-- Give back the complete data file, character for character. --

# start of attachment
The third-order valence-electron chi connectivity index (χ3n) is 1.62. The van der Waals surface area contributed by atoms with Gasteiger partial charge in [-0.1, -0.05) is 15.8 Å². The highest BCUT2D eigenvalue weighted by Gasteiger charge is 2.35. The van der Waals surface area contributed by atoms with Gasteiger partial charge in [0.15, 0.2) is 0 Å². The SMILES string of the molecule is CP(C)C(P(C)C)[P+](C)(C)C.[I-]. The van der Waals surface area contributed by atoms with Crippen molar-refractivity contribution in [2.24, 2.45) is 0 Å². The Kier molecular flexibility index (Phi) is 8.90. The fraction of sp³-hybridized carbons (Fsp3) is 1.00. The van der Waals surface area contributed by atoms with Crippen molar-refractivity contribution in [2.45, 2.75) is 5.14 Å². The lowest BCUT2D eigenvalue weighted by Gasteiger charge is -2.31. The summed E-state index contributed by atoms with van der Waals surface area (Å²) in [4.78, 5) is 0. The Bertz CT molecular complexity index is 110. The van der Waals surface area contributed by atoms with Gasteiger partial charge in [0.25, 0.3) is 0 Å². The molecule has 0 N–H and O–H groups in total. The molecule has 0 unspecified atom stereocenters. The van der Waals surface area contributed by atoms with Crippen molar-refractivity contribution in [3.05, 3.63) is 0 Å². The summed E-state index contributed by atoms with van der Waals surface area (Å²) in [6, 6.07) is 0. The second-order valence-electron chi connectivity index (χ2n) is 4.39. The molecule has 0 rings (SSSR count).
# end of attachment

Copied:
The third-order valence-electron chi connectivity index (χ3n) is 1.62. The van der Waals surface area contributed by atoms with Gasteiger partial charge in [-0.1, -0.05) is 15.8 Å². The highest BCUT2D eigenvalue weighted by Gasteiger charge is 2.35. The van der Waals surface area contributed by atoms with Gasteiger partial charge in [0.15, 0.2) is 0 Å². The SMILES string of the molecule is CP(C)C(P(C)C)[P+](C)(C)C.[I-]. The van der Waals surface area contributed by atoms with Crippen molar-refractivity contribution in [2.24, 2.45) is 0 Å². The Kier molecular flexibility index (Phi) is 8.90. The fraction of sp³-hybridized carbons (Fsp3) is 1.00. The van der Waals surface area contributed by atoms with Crippen molar-refractivity contribution in [2.45, 2.75) is 5.14 Å². The lowest BCUT2D eigenvalue weighted by Gasteiger charge is -2.31. The summed E-state index contributed by atoms with van der Waals surface area (Å²) in [4.78, 5) is 0. The Bertz CT molecular complexity index is 110. The van der Waals surface area contributed by atoms with Gasteiger partial charge in [0.25, 0.3) is 0 Å². The molecule has 0 N–H and O–H groups in total. The molecule has 0 unspecified atom stereocenters. The van der Waals surface area contributed by atoms with Crippen molar-refractivity contribution in [3.05, 3.63) is 0 Å². The summed E-state index contributed by atoms with van der Waals surface area (Å²) in [6, 6.07) is 0. The second-order valence-electron chi connectivity index (χ2n) is 4.39. The molecule has 0 rings (SSSR count).